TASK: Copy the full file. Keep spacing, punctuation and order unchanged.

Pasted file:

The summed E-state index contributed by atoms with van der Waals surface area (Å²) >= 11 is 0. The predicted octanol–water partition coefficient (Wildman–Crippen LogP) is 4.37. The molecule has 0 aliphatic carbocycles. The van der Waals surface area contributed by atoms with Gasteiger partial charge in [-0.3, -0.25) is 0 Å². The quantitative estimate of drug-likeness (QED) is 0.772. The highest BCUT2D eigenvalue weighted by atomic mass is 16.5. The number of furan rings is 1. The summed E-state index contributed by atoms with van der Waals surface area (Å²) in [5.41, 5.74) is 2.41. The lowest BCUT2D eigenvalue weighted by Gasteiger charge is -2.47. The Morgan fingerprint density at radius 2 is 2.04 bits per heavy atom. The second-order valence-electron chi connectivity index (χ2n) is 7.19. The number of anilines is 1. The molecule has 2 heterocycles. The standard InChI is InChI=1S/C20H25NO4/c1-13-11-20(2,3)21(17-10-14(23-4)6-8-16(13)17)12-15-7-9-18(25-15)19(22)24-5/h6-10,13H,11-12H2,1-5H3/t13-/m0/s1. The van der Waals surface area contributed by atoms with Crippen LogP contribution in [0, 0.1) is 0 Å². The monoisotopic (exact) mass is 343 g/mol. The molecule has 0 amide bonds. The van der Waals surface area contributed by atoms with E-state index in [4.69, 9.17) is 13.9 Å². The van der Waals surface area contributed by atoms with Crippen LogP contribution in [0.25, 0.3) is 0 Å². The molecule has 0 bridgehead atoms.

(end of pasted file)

The summed E-state index contributed by atoms with van der Waals surface area (Å²) >= 11 is 0. The predicted octanol–water partition coefficient (Wildman–Crippen LogP) is 4.37. The molecule has 0 aliphatic carbocycles. The van der Waals surface area contributed by atoms with Gasteiger partial charge in [-0.3, -0.25) is 0 Å². The quantitative estimate of drug-likeness (QED) is 0.772. The highest BCUT2D eigenvalue weighted by atomic mass is 16.5. The number of furan rings is 1. The summed E-state index contributed by atoms with van der Waals surface area (Å²) in [5.41, 5.74) is 2.41. The lowest BCUT2D eigenvalue weighted by Gasteiger charge is -2.47. The Morgan fingerprint density at radius 2 is 2.04 bits per heavy atom. The second-order valence-electron chi connectivity index (χ2n) is 7.19. The number of anilines is 1. The molecule has 2 heterocycles. The standard InChI is InChI=1S/C20H25NO4/c1-13-11-20(2,3)21(17-10-14(23-4)6-8-16(13)17)12-15-7-9-18(25-15)19(22)24-5/h6-10,13H,11-12H2,1-5H3/t13-/m0/s1. The van der Waals surface area contributed by atoms with Crippen LogP contribution in [0, 0.1) is 0 Å². The monoisotopic (exact) mass is 343 g/mol. The molecule has 0 amide bonds. The van der Waals surface area contributed by atoms with E-state index in [4.69, 9.17) is 13.9 Å². The van der Waals surface area contributed by atoms with Crippen LogP contribution in [0.25, 0.3) is 0 Å². The molecule has 0 bridgehead atoms.